Friday the 13th

EYES WIDE OPEN - Iris Gonzales - The Philippine Star

It’s long been considered jinx, a harbinger of bad luck, this Friday the 13th – usually at the center of plots in 19th century novels or 20th century films of horror, with shuddering and frightful scenes.

Even Christianity points to 13 as an unlucky number. Thirteen guests attended the Last Supper – Jesus and the 12 Apostles, and the next day, Good Friday, Jesus was crucified.

But the jinx of Friday the 13th of 2022 was not enough to stop an epic day of hope and magic, at least somewhere in what was once hilly Katipunan, a Quezon City avenue named after the Philippine revolutionary society founded by our forefathers, anti-Spanish colonialist Filipinos in 1892.

Katipunan, short for Kataastaasan, Kagalanggalangang Katipunan ng mga Anak ng Bayan, was initiated by Filipino patriots led by Andrés Bonifacio when Jose Rizal was to be banished to Dapitan. It was a secret society that led to the outbreak of the Philippine Revolution.

There was no revolution last Friday in Katipunan, but the revolution was one of hopes and dreams, and change for a better Philippines, not for 14 million or 30 million, but for every Filipino.

At a rally at the Ateneo de Manila University, outgoing Vice-President Leni Robredo, the defeated presidential candidate, acknowledged her loss and enjoined her supporters to accept the election results, but bared that her work isn’t over.

She and her campaign organizers, she said, would launch an Angat Buhay non-government entity to assist those in the margins through the “widest volunteer network” in the country’s history.

Pinks & yellows

I find hope in this because there’s a lot of work to be done for millions of Filipinos. The new administration needs all the help it can get.

It’s about time Filipinos feel they are getting helped and not just during campaign seasons.

We all need to do our share in really striving to change people’s lives – especially those in the margins. This must be the biggest lesson from this election.

The Liberal Party, founded in 1946, in the aftermath of war, must regroup and shed its elitist ways – as what it has become known for – in the latter years. It’s time they listen again to the disenfranchised and the marginalized, to hear the peoples’ voices, their hopes and dreams.  The Left, too, must figure out its place in today’s world beyond rallies and demonstrations and amidst an era of lies and disinformation.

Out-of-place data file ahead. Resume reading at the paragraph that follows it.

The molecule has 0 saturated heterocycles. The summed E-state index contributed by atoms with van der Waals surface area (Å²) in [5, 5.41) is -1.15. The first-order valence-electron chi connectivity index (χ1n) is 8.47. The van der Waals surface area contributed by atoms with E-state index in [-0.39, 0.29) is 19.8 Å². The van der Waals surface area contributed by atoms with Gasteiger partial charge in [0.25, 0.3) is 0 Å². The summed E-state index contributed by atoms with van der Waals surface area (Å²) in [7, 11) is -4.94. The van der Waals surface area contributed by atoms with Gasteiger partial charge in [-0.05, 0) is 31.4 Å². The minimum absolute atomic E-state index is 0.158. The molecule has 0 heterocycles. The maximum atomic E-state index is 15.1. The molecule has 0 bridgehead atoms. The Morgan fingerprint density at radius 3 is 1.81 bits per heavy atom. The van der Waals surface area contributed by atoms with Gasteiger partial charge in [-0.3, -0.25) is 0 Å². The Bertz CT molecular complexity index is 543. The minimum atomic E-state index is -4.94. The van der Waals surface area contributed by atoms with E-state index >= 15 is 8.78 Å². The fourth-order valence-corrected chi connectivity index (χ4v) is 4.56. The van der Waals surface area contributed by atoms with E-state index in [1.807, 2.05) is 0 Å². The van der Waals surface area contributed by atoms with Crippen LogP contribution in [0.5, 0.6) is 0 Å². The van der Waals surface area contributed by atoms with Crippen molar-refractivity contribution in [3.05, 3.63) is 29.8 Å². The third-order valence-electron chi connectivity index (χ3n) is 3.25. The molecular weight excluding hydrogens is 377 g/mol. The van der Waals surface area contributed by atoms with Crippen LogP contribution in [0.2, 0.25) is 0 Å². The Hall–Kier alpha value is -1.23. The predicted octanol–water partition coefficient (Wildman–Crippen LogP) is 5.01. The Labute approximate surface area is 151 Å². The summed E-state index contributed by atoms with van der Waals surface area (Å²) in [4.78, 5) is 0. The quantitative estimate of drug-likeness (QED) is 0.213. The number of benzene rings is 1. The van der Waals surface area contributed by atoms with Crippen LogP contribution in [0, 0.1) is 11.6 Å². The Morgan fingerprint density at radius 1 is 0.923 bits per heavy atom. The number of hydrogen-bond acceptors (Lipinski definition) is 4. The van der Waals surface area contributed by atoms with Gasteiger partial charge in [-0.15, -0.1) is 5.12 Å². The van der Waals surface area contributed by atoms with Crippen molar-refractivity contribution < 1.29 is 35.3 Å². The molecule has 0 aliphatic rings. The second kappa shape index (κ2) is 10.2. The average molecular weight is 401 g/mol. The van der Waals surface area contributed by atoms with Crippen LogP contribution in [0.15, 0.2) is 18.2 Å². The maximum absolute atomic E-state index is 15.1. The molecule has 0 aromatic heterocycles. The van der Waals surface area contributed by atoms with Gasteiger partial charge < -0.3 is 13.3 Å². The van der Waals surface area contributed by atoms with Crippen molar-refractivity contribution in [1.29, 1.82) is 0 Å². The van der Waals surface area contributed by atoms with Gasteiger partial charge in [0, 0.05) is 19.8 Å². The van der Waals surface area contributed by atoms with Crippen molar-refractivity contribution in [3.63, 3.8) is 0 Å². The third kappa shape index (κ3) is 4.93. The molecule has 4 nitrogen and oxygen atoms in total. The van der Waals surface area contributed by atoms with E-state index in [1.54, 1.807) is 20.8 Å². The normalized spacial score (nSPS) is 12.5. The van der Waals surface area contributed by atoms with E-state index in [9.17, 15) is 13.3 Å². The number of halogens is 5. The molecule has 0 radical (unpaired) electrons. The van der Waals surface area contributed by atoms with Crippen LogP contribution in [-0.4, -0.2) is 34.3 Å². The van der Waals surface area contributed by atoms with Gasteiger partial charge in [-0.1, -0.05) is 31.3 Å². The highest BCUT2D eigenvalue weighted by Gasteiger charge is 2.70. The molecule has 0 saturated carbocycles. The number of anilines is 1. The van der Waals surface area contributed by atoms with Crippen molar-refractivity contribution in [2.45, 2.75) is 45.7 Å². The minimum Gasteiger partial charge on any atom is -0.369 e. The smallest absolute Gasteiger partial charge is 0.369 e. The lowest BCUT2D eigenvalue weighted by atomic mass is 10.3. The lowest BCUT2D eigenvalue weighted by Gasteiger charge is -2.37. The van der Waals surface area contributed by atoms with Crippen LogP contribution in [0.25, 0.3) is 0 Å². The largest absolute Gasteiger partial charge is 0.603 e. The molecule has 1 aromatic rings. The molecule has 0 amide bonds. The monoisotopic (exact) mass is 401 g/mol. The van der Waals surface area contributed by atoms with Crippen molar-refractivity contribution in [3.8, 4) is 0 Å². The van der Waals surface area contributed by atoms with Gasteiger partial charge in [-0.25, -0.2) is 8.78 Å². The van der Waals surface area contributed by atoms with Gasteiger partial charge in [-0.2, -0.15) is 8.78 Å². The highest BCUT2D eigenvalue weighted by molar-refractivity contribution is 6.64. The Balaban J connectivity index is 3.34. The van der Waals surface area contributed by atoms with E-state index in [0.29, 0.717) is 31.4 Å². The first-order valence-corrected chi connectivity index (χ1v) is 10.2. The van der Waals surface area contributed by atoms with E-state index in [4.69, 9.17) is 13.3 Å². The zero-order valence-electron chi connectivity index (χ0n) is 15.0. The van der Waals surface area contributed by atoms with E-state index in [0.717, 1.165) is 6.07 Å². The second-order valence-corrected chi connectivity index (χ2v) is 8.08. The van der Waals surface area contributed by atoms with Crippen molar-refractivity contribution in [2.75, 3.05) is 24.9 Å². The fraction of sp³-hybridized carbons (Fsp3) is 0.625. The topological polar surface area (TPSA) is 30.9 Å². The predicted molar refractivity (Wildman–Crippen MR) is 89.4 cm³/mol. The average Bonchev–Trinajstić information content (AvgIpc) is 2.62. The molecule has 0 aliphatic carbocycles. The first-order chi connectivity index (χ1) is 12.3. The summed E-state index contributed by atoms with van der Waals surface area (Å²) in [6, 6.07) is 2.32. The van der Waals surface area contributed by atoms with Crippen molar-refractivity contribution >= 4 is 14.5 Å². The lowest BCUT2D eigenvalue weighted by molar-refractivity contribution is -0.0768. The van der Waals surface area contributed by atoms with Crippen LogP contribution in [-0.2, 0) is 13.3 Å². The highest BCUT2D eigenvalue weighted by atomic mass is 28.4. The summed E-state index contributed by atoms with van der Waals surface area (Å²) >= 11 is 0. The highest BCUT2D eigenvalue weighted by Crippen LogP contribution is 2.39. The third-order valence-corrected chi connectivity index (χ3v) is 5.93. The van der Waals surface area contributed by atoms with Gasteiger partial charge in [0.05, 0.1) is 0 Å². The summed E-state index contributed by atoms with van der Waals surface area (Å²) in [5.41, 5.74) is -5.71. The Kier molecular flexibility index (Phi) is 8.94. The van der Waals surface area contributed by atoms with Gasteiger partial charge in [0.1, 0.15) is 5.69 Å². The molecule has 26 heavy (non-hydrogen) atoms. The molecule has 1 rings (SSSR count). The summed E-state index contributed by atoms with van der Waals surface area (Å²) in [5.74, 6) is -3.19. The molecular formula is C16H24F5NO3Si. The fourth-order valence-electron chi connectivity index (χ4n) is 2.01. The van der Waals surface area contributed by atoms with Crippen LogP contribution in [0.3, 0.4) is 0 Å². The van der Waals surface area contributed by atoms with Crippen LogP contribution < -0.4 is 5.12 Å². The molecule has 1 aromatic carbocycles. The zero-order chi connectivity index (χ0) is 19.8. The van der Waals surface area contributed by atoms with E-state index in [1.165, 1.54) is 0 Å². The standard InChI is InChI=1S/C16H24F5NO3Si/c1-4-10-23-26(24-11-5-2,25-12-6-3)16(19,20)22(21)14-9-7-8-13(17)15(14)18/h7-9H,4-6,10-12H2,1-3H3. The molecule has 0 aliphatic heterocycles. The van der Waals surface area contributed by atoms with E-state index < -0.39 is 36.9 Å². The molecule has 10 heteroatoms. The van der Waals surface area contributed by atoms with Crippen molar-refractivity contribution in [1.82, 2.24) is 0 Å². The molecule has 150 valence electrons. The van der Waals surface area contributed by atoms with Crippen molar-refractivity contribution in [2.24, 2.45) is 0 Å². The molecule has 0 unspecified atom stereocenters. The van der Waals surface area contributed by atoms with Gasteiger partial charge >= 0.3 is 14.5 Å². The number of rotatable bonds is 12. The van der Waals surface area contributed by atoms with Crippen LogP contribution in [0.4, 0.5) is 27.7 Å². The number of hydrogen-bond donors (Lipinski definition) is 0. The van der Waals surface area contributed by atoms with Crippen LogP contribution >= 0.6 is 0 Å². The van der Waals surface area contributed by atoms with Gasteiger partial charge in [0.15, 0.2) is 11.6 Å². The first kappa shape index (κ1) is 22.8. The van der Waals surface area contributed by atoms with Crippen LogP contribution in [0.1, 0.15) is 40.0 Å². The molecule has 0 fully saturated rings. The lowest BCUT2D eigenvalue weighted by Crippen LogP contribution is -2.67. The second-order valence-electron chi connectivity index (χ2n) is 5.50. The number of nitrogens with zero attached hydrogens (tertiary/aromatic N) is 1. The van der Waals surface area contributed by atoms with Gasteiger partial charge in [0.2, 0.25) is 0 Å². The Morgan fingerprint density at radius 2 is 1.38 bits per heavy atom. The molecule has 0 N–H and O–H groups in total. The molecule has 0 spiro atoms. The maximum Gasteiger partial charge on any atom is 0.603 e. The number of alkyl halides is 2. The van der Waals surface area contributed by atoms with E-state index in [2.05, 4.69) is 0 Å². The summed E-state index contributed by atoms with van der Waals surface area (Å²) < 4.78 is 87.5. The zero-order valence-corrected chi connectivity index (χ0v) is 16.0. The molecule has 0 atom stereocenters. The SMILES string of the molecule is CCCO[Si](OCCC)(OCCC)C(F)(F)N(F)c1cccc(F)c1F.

Friday’s rally, to me, sends a message that we all must buckle down to work. There’s a lot to do to move our country forward–from improving people’s access to education and social services, and yes, to uniting a deeply divided nation.

Let the Filipino people be the real victors in this unfolding new chapter in our country’s history.

UP’s blaze of glory

Speaking of victory, Friday the 13th of 2022, the only one for the year, will now be forever synonymous to the victory of the University of the Philippines Fighting Maroons, the men’s basketball team that played their best at the University Athletic Association of the Philippines. My biggest salute and congratulations to the UP team.

“Twelve thousand, nine hundred and eighty-three days.

In agony, University of the Philippines endured that long and winding stretch. It looked bleak, like there was no end in sight, spanning generations and bridging millennia,” wrote The STAR’s sportswriter John Bryan Ulanday on UP’s epic win.

UP never lost hope, he said in his story, and more importantly, belief, that it could finally snap a long 36-year drought.

“On Friday night, history finally beckoned on the Fighting Maroons, as not even the jinx of a Friday the 13th could spoil that long-coveted bid...”

Sports patrons

The UP Fighting Maroons would not have made it this far without the generosity of its sports patrons led by tycoon Robina Gokongwei, the eldest daughter of the late retail magnate John Gokongwei.

The journey

The journey to the championships was no easy feat.

For decades, UP students, alumni, and supporters across generations longed for this moment when history would repeat itself – 36 years ago UP won the championship against the UE Red Warriors.

What was true then is still so true now:

“A generation of fans bereft of UAAP glory,” was how the great Lito Tacujan, our former sports editor, described the 1986 crowd in ULTRA.

On Saturday, as the whole UP community celebrated its win, I stood with the crowd as the UP Fighting Maroons lit the bonfire.

It’s really about having the most real and intense experience in these very surreal times. It is believing in something when you’re running out of things to believe in these days.

There was a waxing gibbous moon above when I looked up, but for a moment, it hid in the clouds to give way to UP’s blaze of glory and the UP spirit reverberated beyond the campus. It felt like we could live forever. It was such an honor to stand in the crowd. This is what it means to be alive; this is what it means to be UP.

Our hearts are burning with Maroon pride and the flames won’t ever go away.



Gonzales’ email address is [email protected].

Follow her on Twitter @eyesgonzales. Column archives at eyesgonzales.com


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